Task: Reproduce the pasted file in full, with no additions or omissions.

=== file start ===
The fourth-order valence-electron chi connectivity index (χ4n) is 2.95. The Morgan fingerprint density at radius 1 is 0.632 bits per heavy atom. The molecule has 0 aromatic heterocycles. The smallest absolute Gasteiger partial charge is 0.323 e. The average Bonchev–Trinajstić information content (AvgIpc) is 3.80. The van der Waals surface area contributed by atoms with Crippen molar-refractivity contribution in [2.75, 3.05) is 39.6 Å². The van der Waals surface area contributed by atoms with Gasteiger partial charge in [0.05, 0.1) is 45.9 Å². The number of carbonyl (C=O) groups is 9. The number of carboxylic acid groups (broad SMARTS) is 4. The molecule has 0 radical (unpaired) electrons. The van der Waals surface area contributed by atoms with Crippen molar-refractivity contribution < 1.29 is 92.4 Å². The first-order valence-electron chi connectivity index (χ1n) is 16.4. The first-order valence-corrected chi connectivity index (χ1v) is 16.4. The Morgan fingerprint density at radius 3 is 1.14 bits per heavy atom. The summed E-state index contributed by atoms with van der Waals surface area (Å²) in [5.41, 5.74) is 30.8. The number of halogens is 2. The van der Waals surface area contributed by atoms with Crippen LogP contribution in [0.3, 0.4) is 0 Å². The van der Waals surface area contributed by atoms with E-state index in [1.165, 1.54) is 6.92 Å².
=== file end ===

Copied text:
The fourth-order valence-electron chi connectivity index (χ4n) is 2.95. The Morgan fingerprint density at radius 1 is 0.632 bits per heavy atom. The molecule has 0 aromatic heterocycles. The smallest absolute Gasteiger partial charge is 0.323 e. The average Bonchev–Trinajstić information content (AvgIpc) is 3.80. The van der Waals surface area contributed by atoms with Crippen molar-refractivity contribution in [2.75, 3.05) is 39.6 Å². The van der Waals surface area contributed by atoms with Gasteiger partial charge in [0.05, 0.1) is 45.9 Å². The number of carbonyl (C=O) groups is 9. The number of carboxylic acid groups (broad SMARTS) is 4. The molecule has 0 radical (unpaired) electrons. The van der Waals surface area contributed by atoms with Crippen molar-refractivity contribution < 1.29 is 92.4 Å². The first-order valence-electron chi connectivity index (χ1n) is 16.4. The first-order valence-corrected chi connectivity index (χ1v) is 16.4. The Morgan fingerprint density at radius 3 is 1.14 bits per heavy atom. The summed E-state index contributed by atoms with van der Waals surface area (Å²) in [5.41, 5.74) is 30.8. The number of halogens is 2. The van der Waals surface area contributed by atoms with Crippen LogP contribution in [0.3, 0.4) is 0 Å². The van der Waals surface area contributed by atoms with E-state index in [1.165, 1.54) is 6.92 Å².